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The Peter Buckingham Column Part 6





I am beginning to feel that the self imposed 12 month learning curve is working. In my opinion, the models I am making are gradually improving but I hope readers don’t think I have ‘cheated’ on my 1/72 small model régime as some have been large. For example, last week I wrote about my build of the 1/72 Revell Lancaster, and that’s a fair sized model.


However, as briefly mentioned last week, my small model of choice for month nine was the 1/72 Tamiya Chance Vought Corsair F4U-1D. As usual (in my very limited experience) the fit was excellent, in fact I cannot recall having to use filler on any Tamiya kit so far. It built quickly and in no time at all everything was ready for the painting exercise - once dreaded, but now being looked forward to! Progress indeed. This was also to be my first attempt at weathering.


Having spoken to ace builders at shows, my calculations proved that the majority had preferred to use enamel paints. I realise that much in modelling is subjective - whatever ‘floats your boat’ - so I decided to give enamels a go. One advantage is less clogging at the needle due to slower drying times over acrylics. Anyway, I researched the full sized aircraft colour reference and found the equivalent in Humbrol matt enamel 77 Navy Blue. Using Humbrol enamel thinners my aim was to use a number of very thin coats until I had the desired finish. (How different from my disastrous first spraying attempts!)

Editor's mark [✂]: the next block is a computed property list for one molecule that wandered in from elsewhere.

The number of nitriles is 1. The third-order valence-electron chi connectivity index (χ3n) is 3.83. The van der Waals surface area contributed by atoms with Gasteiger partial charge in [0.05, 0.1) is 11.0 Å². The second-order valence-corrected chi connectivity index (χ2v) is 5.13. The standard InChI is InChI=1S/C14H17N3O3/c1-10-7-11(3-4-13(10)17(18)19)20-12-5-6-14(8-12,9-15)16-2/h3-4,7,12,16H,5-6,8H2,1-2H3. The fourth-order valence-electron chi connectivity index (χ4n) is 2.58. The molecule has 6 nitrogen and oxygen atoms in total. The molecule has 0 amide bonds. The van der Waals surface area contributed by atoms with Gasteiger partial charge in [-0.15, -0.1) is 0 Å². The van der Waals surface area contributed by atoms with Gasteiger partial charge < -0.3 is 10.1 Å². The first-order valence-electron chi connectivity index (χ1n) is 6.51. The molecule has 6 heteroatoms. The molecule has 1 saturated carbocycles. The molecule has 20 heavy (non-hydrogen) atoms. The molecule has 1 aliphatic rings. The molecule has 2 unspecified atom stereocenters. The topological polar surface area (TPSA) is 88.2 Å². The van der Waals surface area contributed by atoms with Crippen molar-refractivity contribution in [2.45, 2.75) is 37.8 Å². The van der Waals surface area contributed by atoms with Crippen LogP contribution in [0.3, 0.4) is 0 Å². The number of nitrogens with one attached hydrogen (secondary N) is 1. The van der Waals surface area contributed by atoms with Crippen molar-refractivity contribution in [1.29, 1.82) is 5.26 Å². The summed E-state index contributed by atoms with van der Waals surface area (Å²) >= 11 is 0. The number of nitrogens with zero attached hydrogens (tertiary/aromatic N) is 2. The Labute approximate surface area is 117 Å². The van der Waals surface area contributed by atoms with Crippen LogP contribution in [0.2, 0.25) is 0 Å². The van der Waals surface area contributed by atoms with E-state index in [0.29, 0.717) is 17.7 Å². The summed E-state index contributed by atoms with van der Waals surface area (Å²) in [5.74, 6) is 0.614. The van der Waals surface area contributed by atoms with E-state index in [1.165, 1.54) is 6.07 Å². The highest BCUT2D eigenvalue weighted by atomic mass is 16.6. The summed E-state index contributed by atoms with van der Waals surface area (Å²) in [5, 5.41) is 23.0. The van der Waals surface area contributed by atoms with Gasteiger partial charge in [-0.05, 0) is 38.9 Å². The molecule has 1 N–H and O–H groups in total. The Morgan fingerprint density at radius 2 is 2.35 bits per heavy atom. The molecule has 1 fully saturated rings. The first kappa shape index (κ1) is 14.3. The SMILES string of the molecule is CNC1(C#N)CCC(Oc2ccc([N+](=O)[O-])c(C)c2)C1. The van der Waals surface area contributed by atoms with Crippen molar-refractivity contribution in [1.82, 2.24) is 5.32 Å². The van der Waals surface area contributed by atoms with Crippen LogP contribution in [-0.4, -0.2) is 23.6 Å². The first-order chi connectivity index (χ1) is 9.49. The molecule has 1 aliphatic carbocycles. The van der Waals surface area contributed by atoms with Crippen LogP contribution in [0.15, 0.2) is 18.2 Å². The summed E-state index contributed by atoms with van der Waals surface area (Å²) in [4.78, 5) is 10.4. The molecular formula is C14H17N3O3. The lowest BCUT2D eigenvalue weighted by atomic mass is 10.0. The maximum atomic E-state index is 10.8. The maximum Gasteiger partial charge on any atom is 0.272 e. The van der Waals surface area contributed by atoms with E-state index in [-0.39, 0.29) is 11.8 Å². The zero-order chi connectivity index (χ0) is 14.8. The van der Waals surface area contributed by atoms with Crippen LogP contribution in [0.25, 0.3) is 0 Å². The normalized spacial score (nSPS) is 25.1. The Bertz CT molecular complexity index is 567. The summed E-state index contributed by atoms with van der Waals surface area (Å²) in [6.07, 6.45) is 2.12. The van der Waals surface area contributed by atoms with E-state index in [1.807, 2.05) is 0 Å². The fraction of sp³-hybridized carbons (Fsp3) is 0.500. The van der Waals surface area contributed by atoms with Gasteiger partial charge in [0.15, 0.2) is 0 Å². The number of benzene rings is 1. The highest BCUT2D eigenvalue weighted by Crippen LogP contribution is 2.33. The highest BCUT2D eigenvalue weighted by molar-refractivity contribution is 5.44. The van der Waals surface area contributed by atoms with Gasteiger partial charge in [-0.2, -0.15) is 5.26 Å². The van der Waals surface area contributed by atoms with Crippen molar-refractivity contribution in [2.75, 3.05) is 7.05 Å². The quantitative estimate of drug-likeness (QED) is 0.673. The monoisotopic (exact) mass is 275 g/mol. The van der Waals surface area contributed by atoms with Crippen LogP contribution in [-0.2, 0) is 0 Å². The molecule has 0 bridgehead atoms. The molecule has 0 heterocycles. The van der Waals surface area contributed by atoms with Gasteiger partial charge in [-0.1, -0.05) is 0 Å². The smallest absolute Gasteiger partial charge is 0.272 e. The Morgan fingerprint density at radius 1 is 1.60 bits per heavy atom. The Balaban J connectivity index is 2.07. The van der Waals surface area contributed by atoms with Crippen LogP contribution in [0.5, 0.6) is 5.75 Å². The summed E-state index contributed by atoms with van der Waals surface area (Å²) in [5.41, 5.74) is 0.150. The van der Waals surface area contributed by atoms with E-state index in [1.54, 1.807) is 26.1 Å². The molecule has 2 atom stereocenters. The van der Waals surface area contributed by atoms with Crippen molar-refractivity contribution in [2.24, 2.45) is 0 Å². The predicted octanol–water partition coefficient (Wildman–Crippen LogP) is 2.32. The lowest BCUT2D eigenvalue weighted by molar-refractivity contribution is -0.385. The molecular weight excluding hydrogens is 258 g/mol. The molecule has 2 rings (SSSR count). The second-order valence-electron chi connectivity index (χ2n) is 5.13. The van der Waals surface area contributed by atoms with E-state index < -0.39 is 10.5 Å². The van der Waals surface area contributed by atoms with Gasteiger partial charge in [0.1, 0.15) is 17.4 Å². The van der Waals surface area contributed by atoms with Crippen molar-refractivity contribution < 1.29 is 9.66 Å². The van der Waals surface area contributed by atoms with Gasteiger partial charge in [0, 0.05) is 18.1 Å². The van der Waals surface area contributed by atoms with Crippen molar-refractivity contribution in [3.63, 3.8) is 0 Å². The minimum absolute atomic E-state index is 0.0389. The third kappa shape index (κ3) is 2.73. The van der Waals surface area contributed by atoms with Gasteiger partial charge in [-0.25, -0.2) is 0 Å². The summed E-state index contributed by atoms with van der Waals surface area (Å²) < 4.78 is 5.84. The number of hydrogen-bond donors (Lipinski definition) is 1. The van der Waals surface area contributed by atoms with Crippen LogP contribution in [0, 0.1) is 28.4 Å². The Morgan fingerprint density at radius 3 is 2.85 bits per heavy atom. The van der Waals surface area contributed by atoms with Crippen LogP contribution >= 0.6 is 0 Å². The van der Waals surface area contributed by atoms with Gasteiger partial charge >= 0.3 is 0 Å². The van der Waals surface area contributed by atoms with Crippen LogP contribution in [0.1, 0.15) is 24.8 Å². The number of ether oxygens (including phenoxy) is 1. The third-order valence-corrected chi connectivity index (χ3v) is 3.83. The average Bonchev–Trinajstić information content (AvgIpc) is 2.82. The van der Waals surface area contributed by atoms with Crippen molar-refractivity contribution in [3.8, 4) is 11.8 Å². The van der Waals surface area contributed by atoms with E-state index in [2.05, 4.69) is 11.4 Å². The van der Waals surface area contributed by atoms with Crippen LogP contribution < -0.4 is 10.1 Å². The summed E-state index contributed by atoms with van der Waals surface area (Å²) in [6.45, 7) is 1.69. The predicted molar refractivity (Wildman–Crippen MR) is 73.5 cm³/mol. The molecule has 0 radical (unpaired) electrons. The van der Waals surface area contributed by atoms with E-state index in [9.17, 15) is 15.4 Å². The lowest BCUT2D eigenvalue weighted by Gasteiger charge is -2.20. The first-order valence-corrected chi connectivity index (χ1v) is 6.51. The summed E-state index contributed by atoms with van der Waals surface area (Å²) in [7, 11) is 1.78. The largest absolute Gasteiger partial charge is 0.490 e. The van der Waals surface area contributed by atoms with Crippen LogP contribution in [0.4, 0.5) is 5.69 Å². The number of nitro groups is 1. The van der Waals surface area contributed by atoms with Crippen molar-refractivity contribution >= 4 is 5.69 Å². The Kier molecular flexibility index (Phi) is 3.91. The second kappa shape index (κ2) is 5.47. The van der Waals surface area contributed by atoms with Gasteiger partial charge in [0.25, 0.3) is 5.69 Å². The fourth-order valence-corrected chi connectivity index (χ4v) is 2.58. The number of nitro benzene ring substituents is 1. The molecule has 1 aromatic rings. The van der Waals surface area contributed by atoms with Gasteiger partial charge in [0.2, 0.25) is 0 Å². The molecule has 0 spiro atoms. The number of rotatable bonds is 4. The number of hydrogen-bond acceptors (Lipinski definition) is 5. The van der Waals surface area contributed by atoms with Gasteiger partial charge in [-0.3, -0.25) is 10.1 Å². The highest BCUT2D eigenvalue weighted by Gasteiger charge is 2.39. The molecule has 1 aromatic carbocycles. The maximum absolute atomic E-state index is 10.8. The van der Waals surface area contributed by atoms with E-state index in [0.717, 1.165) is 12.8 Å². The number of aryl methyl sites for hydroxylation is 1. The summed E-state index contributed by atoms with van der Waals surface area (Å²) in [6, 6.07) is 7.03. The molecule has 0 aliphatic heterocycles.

As the full sized aircraft was based in the Pacific, I was after a very faded and weather beaten finish, and having worked with aircraft in the Middle East, I know what ‘sand blasting’ can do to modern aircraft finishes, let alone WWII paint technology.



After a couple of full colour thinned coats, I lightened the colour just a tad with white enamel, to give a more faded tone. I was pleased with the result and the paint went on very nicely. The main and tail undercarriage legs were sprayed with Alclad aluminium as were the wheel hubs.



I ensured that ample coats Klear/Future were applied so that I did not experience the same decal silvering as on my Lancaster. The Tamiya decals went on beautifully and the model was sealed with a couple of water thinned coats of Gunze Sangyo clear matt - and it looked the part. However it did not have the weather beaten finish I was looking for. I found a light sand coloured acrylic, diluted this to almost ‘clear’ and then gently sprayed the whole aircraft to take away the ‘very new’ edge. Oil paint washes on the undercarriage, engine and selected airframe parts plus a little brushed dark grey pastel completed the job. Shame I initially glued the undercarriage legs incorrectly - wheels facing inwards! Now rectified, but Doh! How did I do that?


More next week.


Peter Buckingham.

Part 7